Robert Maxwell: The Letter, the Lost Sketchbook and the Lecture


These three sketches are from a sketchbook that Robert Maxwell used while studying at the Liverpool School of Architecture in 1944. They are reproduced here to mark the publication of Robert Maxwell: the Letter, the Lost Sketchbook and the Lecture, edited by Celia Scott, which is now available through Drawing Matter’s online bookshop (HERE). The sketchbook itself is currently on exhibition at the Irish Architectural Archive, Dublin, as part of the exhibition Sweet Disorder and the Carefully Careless: Ideas, Faces and Places (12 September – 25 November 2022).

Robert Maxwell, sketches from the ‘Lost Sketchbook’, 1944. Pen and ink on paper. Courtesy of Celia Scott.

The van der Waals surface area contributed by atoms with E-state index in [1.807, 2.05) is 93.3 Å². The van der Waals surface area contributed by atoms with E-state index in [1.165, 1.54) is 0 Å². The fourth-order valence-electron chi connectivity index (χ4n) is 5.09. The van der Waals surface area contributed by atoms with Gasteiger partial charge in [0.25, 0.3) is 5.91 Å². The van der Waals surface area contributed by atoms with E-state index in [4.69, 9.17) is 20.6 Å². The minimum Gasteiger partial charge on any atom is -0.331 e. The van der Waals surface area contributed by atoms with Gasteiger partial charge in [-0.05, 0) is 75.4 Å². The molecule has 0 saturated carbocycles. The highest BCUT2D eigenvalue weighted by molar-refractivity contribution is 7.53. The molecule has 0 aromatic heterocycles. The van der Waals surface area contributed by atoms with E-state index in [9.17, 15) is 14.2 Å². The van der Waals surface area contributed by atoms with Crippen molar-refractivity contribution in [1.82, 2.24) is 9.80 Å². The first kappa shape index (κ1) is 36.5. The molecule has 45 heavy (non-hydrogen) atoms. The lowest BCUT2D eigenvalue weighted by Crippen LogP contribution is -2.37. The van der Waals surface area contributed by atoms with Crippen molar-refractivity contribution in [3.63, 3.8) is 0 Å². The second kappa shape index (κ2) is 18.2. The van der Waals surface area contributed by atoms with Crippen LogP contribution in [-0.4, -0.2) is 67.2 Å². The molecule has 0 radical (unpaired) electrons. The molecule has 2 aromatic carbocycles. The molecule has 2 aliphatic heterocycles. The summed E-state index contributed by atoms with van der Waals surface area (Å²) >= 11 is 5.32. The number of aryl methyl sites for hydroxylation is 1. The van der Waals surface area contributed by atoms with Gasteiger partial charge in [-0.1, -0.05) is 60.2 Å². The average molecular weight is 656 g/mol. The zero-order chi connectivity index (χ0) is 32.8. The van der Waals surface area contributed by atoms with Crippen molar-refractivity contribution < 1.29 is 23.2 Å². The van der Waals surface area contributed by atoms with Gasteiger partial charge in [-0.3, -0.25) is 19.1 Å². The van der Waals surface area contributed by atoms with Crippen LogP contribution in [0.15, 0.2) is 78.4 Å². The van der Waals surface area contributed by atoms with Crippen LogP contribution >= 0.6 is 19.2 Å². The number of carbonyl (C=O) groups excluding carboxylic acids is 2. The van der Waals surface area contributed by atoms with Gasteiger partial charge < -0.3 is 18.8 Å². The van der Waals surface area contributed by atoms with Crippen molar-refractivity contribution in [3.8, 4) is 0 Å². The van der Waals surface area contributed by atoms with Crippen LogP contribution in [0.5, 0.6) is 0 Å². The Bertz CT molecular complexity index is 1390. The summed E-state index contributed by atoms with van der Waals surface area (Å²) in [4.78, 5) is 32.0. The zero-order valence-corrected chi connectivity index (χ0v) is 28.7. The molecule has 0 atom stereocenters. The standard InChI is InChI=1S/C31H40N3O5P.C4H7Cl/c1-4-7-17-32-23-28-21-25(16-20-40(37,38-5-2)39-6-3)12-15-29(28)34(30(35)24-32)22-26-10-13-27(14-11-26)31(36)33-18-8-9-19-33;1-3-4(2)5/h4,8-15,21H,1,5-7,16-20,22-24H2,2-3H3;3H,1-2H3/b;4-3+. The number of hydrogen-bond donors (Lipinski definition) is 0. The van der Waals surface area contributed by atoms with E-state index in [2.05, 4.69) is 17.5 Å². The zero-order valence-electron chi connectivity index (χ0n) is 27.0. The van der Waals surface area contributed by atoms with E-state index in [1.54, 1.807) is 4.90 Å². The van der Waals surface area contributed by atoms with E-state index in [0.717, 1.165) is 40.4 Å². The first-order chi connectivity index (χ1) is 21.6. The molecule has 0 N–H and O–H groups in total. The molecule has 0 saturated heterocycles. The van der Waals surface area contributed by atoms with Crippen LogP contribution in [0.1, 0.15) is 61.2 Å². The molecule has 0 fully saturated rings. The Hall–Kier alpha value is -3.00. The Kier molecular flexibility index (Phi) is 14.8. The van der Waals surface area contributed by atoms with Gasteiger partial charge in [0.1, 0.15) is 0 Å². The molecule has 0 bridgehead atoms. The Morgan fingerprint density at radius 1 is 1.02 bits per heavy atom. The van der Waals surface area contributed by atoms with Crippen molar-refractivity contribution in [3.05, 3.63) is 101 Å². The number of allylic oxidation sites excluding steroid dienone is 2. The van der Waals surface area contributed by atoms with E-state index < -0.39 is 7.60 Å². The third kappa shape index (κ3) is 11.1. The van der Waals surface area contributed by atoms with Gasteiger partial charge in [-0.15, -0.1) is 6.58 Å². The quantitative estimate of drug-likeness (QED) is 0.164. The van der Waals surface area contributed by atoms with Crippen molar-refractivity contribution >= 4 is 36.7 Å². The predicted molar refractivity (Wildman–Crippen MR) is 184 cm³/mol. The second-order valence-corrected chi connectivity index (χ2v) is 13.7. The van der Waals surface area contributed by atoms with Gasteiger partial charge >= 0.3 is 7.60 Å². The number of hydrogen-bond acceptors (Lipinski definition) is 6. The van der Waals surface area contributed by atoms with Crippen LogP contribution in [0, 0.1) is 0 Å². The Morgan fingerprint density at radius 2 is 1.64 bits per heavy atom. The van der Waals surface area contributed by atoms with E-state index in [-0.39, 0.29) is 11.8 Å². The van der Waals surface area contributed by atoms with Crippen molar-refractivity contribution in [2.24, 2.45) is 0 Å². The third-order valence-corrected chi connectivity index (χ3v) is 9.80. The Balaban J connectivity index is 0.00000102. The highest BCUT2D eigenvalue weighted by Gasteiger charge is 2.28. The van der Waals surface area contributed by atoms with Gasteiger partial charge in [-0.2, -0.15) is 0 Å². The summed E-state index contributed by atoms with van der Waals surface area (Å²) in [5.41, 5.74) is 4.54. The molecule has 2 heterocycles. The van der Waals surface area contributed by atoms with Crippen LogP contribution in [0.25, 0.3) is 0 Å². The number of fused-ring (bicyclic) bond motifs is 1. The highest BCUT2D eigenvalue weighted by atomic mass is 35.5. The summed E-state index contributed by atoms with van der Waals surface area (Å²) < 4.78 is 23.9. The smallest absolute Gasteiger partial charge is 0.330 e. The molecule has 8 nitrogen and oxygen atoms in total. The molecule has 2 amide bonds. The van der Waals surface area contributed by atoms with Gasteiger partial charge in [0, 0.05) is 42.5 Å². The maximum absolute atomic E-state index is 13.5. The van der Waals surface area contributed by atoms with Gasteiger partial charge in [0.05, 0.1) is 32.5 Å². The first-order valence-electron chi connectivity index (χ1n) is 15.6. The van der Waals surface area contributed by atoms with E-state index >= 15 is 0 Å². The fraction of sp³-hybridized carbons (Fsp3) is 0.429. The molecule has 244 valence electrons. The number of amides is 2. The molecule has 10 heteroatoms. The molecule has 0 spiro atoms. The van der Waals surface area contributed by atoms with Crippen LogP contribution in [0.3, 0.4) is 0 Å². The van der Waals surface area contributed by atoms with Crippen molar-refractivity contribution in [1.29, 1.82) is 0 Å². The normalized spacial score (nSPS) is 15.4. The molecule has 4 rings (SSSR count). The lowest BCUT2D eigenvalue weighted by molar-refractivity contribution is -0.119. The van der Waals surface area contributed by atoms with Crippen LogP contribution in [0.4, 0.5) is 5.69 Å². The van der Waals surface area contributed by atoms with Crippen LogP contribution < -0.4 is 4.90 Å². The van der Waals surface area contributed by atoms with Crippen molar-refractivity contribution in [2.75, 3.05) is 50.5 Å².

One sketch — a drawing of a building with a hole cut through it — seems to anticipate an idea actually carried out by Gordon Matta-Clark thirty years later (himself a student at Cornell University School of Architecture when Colin Rowe was professor there). In this same drawing there are images of what could be standing stones, along with a telephone handset — its cord weaving snake-like through a ladder. Could this be the start of Maxwell’s preoccupation with Ancient Wisdom and Modern Knowhow — the title of his book more than half-a-century later — from which the lecture, as essay in this book, is taken? (Celia Scott, quoted from the introduction to the book.)